Math in the Middle Institute Partnership


Date of this Version



In partial fulfillment of the requirements for the Master of Arts in Teaching with a Specialization in the Teaching of Middle Level Mathematics in the Department of Mathematics. David Fowler, Advisor July 2006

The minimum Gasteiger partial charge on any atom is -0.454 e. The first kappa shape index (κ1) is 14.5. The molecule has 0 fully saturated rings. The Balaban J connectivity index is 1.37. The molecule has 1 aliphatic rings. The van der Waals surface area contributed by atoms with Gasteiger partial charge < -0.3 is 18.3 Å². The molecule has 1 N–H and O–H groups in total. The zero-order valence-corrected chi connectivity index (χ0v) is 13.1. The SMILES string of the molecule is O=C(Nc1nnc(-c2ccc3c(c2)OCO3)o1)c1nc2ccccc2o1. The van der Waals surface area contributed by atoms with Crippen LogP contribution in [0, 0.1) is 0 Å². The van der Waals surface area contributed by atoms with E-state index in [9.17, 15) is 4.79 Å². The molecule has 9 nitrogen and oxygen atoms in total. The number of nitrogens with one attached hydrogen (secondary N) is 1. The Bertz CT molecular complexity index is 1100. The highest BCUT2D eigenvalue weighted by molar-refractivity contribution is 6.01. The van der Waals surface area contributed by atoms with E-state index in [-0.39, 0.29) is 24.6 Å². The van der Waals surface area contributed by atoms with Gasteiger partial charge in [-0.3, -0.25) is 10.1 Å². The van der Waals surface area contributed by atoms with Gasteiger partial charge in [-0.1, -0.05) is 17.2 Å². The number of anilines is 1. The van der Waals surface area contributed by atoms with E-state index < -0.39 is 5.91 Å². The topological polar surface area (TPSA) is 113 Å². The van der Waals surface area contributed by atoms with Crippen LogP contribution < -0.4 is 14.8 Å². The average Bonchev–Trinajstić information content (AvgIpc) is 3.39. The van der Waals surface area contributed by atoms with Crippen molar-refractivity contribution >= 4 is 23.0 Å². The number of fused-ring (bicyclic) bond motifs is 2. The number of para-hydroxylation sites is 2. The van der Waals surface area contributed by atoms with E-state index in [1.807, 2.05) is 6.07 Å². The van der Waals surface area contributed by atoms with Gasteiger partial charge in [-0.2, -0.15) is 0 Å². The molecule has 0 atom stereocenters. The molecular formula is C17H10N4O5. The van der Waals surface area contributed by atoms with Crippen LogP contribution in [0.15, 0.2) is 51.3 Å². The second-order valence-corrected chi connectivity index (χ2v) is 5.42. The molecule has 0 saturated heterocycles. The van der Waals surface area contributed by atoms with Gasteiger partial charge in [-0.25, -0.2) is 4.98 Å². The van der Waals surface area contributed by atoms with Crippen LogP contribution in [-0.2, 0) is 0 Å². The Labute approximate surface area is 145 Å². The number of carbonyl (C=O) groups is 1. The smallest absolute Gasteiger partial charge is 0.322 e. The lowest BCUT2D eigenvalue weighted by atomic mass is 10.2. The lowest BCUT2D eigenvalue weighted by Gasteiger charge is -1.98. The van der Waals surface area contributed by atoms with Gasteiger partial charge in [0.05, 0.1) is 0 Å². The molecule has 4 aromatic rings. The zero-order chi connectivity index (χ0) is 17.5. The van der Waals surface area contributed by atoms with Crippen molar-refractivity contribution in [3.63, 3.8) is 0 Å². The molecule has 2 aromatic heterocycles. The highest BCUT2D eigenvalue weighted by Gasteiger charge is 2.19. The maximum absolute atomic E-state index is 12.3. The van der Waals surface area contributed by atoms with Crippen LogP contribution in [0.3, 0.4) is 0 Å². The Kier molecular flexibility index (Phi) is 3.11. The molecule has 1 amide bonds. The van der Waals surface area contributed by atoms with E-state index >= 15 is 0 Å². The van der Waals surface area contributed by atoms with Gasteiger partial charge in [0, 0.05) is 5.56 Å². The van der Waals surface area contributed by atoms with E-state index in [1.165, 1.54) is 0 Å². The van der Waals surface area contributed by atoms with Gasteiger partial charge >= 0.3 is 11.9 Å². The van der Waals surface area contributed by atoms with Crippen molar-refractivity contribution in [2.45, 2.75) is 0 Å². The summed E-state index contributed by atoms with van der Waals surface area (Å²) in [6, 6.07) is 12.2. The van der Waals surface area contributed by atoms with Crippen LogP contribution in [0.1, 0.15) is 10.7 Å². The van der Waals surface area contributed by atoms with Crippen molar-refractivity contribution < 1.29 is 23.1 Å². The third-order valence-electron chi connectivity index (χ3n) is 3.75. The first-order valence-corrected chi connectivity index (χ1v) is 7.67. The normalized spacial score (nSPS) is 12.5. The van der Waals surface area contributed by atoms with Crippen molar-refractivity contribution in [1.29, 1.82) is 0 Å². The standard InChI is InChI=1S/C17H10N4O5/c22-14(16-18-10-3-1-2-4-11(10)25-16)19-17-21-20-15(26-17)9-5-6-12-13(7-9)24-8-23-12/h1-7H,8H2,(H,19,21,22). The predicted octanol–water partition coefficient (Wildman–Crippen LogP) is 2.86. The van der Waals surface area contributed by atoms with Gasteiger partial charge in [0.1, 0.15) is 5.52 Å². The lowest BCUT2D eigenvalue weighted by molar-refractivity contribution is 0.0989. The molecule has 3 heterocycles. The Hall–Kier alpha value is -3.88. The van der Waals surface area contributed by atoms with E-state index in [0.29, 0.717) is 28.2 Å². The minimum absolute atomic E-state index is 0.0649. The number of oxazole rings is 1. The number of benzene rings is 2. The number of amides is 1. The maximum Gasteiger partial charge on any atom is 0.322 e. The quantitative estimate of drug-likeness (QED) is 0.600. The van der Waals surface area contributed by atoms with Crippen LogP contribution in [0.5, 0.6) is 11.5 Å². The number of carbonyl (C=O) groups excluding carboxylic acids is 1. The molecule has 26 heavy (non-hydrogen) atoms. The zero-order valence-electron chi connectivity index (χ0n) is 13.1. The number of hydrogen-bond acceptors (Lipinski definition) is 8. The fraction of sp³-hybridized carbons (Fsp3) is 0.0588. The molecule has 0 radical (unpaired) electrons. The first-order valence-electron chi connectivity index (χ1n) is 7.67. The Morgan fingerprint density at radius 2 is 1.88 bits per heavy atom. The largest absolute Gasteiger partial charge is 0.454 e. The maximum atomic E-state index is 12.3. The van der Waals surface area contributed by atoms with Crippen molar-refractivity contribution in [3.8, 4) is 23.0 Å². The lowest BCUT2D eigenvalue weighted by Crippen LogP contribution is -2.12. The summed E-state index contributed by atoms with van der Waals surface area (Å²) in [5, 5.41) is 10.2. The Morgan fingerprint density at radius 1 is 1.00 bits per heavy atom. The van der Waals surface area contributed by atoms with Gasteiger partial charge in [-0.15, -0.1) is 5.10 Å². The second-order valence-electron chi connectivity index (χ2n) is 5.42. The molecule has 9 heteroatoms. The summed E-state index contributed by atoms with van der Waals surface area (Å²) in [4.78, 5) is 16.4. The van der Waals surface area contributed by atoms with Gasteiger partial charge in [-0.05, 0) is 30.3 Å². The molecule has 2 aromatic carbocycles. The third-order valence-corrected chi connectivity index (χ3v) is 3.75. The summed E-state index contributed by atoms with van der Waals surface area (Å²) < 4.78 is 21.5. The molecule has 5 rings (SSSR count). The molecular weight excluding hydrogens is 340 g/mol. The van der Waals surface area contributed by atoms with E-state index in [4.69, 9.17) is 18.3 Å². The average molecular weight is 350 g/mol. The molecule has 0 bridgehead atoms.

I have been assigned to explore the theorem stating that there is no largest (infinite) set as established and proven by Georg Cantor. To do this I need to start by defining what it means to say that a set is infinite. This can be quite difficult because the tendency might be to say that a set is infinite if it is not finite, and I don’t believe that grants us the clarity of definition we are looking for. When trying to understand the size of a given set, the number of objects (elements) in the set, we may not be able to count them as the total might be quite large. So we look to pair them evenly with objects of other sets or proper subsets of themselves: this is known as finding a one-to-one correspondence.